Actors, Directors, Features, Filmmakers, Interviews, South Korea

Odd Family interview: Lee Min-jae and Uhm Ji-won

We talk to the director and star of quirky zombie comedy Odd Family: A Zombie on Sale…

Given the success of Japanese film One Cut of the Dead at last year’s festival, it stands to reason that the Udine Far East Film Festival will pick another hidden gem from the zombie comedy genre, this time from South Korea. Odd Family: A Zombie on Sale is a film that lives up to its namesake, and then some. Revolving around the Park family, consisting of father Man-deok (Park In-hwan), his three children, Joon-gul (Jung Jae-young), Min-gul (Kim Nam-gil), Hae-gul (Lee Soo-kyung), and Joon-gul’s no-nonsense pregnant wife Nam-joo (Uhm Ji-won), Lee Min-jae’s directorial debut is a laugh-a-minute.

Following the rural family as they try to make a living in the boonies, one day they come across a rogue undead man (Jung Ga-ram) roaming around town who suddenly bites the family patriarch Man-deok. Inexplicably returning him to a more youthful state, the family decide to use the young zombie (who they have lovingly named Jjong-bi) to make a quick buck out of the town’s elderly residents. What they don’t quite consider, though, is the possibility of a zombie outbreak. Co-written by Lee and his wife Jeong Seo-in, Odd Family has an incredible comedic timing and a stellar cast at its heart. The director and actress Uhm Ji-won were on hand to discuss the film with easternKicks…

It’s hard to believe that this is your directorial debut, it was very impressive. How did this come about?

Lee Min-jae: I majored in directing in university but after I graduated I worked as an editor. My wife is a scriptwriter, so we wanted to make a film that we wanted to watch. It took almost ten years to make, but we wrote it together and then we prepared for this film.

Since the success of Train to Busan there have been several zombie films to come out of South Korea, but this is very different because it approaches the idea from a comedic perspective. Why did you want to write a story like this?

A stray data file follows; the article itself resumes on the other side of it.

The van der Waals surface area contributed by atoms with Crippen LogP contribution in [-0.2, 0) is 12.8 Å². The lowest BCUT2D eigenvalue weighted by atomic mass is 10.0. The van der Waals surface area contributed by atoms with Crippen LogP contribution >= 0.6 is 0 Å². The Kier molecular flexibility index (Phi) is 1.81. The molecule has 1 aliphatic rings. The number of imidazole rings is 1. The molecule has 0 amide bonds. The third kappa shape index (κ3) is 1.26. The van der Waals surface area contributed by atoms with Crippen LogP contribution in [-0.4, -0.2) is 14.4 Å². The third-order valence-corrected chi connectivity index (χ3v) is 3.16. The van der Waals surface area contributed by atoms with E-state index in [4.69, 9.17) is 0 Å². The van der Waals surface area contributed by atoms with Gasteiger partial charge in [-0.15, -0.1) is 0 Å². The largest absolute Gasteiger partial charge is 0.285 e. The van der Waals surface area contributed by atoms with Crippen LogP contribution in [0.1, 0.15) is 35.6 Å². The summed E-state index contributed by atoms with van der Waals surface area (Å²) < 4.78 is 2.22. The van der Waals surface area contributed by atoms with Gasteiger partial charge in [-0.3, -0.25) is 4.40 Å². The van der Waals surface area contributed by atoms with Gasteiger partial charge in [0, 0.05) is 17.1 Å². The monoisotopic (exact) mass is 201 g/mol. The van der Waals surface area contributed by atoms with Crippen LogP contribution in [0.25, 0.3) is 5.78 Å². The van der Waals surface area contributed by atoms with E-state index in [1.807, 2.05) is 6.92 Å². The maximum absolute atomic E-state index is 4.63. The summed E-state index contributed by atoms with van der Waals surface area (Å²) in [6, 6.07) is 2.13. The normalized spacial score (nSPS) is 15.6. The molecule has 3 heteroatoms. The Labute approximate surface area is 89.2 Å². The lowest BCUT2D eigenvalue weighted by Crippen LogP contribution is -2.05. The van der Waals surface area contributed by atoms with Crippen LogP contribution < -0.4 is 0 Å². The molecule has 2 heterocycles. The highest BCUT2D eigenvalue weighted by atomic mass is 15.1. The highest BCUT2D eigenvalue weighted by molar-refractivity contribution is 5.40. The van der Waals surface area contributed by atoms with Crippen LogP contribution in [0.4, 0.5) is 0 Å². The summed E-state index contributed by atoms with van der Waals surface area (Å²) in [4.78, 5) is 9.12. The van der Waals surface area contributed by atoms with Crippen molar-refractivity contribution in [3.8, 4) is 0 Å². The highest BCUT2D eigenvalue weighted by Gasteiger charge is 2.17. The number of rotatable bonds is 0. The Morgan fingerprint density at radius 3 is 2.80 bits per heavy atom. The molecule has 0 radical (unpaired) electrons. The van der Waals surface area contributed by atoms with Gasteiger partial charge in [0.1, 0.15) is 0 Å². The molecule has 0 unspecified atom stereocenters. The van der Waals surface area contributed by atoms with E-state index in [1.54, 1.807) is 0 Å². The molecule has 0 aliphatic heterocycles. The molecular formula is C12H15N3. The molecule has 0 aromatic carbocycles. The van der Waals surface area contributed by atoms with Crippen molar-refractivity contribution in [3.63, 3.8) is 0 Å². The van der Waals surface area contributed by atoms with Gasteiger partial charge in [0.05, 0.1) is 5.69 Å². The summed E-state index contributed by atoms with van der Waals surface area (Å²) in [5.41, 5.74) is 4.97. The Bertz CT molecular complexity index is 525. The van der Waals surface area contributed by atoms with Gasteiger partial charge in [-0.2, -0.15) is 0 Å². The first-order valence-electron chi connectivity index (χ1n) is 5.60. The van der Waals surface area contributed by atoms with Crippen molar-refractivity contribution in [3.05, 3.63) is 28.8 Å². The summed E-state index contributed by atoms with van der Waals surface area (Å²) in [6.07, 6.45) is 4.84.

Lee Min-jae: When I was developing this story, I didn’t intend to make a comedy; I wanted there to be various genres that appear in this film overall, and I wanted to create something special. Of course, those other zombie films were also great.

What made you, Um Ji-won, want to be a part of this project?

Um Ji-won: I liked the concept of the story, I felt that it was unique because normally zombie films are very scary, but he portrayed this genre in an ironic way, so I really liked it. Normally, I play lead characters and there isn’t this element of family in a film, and I liked the concept of this family who are living in the countryside and are very organised, they stick to each other, each character is unique. So, when I first read the script I thought it was a unique concept, so that’s why I joined the project. Also, all the other actors are great talents in Korea, of course the actor who played Jjong-bi is a newcomer, but apart from him the others are all wonderful actors, so I wanted to work with them.

The film has an interesting take on masculinity, the women are very strong and make all the decisions whereas this whole mess starts out because men want to become younger. All the zombies are also all men to begin with, was this intentional?

Lee Min-jae: I felt like the desire to become young and get their sexual prowess back is something that is a general instinct all over the world for men. When you see the wedding scene [just as the zombie outbreak begins], I intentionally divided the male and female guests, so that eventually the male zombies would attack the female guests. When you have problems as a child you reach out to your mother, and when you get older you reach out to your wife, so in the end I feel like it’s women who rule the world. Maybe it’s only my opinion, but I do think that.

Um Ji-won, you are known to prepare for your roles well and you have portrayed very different characters on screen. How did you prepare for the role of Nam-joo, and did you add something to the character yourself?

Um Ji-won: Yes, I’m always developing my characters. In the original scenario, Nam-joo was already an interesting character because she was a very strong woman and so when I was developing the character I thought that I wanted to look different. Everybody knows how I look so I wanted to look different because they are already used to my face, I wanted to change how I looked and my facial expressions. Normally I play very feminine characters, but this time I wanted to act differently and talk differently. For me it was an experiment, it was fun!